Shows how post-independence history writing was predicated on a desire to achieve intellectual decolonization. Also shows how this writing rejects the prevailing notion of primordial savagery for the continent, creates and reaffirms African self-respect, and restores and establishes the continent’s claim to historical Antiquity and civilizations. For general readers, undergraduates, and graduate students.
Ranger, Terence O. “Towards a Useable African Past.” In African Studies Since 1945: A Tribute to Basil Davidson. Edited by Christopher Fyfe, 17–30. London: Longman, 1976.
A sobering assessment of the remarkable progress made in the study of the African past from 1945 to 1975. Examines the continuing crisis in African historiography and disillusionment among emerging African historians to make a case for methodological refocusing and sophistication and for more relevant historical approaches. For a general readership.
Temu, Arnold, and Bonaventure Swai. Historians and Africanist History: A Critique: Post-Colonial Historiography Examined. London: Zed, 1981.
A biting critique of the postcolonial liberal historical scholarship in Africa, focusing especially on its weak empiricism, its absence of theory, its divestment of itself from the canons of historical professionalism, and its lack of rigor and relevance to pressing contemporary issues on the continent. For specialists and graduate students.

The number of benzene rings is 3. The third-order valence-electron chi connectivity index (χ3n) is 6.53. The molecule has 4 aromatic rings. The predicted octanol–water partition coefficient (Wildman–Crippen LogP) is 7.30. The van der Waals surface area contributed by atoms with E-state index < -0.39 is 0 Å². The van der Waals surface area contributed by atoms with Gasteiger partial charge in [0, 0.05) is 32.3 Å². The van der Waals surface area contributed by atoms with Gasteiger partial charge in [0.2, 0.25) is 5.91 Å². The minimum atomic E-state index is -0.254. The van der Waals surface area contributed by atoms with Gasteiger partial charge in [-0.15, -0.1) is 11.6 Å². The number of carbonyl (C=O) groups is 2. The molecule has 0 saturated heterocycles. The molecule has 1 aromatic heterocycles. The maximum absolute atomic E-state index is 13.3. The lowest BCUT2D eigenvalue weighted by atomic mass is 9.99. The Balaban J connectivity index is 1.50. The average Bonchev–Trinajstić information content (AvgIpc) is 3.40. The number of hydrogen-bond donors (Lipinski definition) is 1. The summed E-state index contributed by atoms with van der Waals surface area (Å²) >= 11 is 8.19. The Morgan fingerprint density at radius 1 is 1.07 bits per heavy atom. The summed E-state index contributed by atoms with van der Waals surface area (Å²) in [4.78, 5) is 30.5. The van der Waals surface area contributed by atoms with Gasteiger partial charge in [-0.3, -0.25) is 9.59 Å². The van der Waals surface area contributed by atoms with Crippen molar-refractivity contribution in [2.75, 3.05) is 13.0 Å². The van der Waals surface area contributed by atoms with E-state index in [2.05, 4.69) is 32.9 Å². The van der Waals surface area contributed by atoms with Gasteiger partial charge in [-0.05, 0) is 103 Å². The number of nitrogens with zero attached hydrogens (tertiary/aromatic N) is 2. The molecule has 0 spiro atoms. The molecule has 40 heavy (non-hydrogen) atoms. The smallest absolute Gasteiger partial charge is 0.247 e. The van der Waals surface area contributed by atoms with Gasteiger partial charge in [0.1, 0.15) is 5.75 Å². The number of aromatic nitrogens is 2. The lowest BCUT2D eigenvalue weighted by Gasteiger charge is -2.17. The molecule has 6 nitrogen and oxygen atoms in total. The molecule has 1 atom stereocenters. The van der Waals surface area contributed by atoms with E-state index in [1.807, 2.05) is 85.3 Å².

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- Achebe, Chinua
- Aid and Economic Development
- Arabic Language and Literature
- Archaeology and the Study of Africa
- Archaeology of Central Africa
- Archaeology of Eastern Africa
- Archaeology of Southern Africa
- Art, Art History, and the Study of Africa
- Arts of Central Africa
- Arts of Western Africa
- Asante and the Akan and Mossi States
- Bantu Expansion
- Benin (Dahomey)
- Botswana (Bechuanaland)
- British Colonial Rule in Sub-Saharan Africa
- Burkina Faso (Upper Volta)
- Cape Verde
- Central African Republic
- Children and Childhood
- Christianity, African
- Coetzee, J.M.
- Colonial Rule, Belgian
- Colonial Rule, French
- Colonial Rule, German
- Colonial Rule, Italian
- Colonial Rule, Portuguese
- Comoro Islands
- Congo, Republic of (Congo Brazzaville)
- Congo River Basin States
- Conservation and Wildlife
- Crime and the Law in Colonial Africa
- Democratic Republic of Congo (Zaire)
- Development of Early Farming and Pastoralism
- Diaspora, Kongo Atlantic
- Early States And State Formation In Africa